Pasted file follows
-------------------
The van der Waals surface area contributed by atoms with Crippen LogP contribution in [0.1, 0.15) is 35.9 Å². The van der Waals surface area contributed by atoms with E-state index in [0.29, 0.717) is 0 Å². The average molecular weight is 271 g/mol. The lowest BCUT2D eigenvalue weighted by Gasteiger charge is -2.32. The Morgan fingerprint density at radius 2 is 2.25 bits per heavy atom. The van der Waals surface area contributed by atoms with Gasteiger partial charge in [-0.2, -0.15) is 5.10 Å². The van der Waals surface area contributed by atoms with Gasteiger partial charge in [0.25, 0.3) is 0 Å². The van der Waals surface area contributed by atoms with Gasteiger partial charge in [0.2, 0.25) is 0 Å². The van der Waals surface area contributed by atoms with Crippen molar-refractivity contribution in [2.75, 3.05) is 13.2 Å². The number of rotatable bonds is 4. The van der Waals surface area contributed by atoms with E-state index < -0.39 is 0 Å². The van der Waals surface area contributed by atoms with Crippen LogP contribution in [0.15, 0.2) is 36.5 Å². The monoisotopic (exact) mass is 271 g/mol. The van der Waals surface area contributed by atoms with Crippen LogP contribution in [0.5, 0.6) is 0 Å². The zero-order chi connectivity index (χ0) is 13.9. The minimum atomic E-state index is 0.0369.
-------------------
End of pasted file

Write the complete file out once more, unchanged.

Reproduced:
The van der Waals surface area contributed by atoms with Crippen LogP contribution in [0.1, 0.15) is 35.9 Å². The van der Waals surface area contributed by atoms with E-state index in [0.29, 0.717) is 0 Å². The average molecular weight is 271 g/mol. The lowest BCUT2D eigenvalue weighted by Gasteiger charge is -2.32. The Morgan fingerprint density at radius 2 is 2.25 bits per heavy atom. The van der Waals surface area contributed by atoms with Gasteiger partial charge in [-0.2, -0.15) is 5.10 Å². The van der Waals surface area contributed by atoms with Gasteiger partial charge in [0.25, 0.3) is 0 Å². The van der Waals surface area contributed by atoms with Gasteiger partial charge in [0.2, 0.25) is 0 Å². The van der Waals surface area contributed by atoms with Crippen molar-refractivity contribution in [2.75, 3.05) is 13.2 Å². The number of rotatable bonds is 4. The van der Waals surface area contributed by atoms with E-state index < -0.39 is 0 Å². The van der Waals surface area contributed by atoms with Crippen LogP contribution in [0.15, 0.2) is 36.5 Å². The monoisotopic (exact) mass is 271 g/mol. The van der Waals surface area contributed by atoms with Crippen LogP contribution in [0.5, 0.6) is 0 Å². The zero-order chi connectivity index (χ0) is 13.9. The minimum atomic E-state index is 0.0369.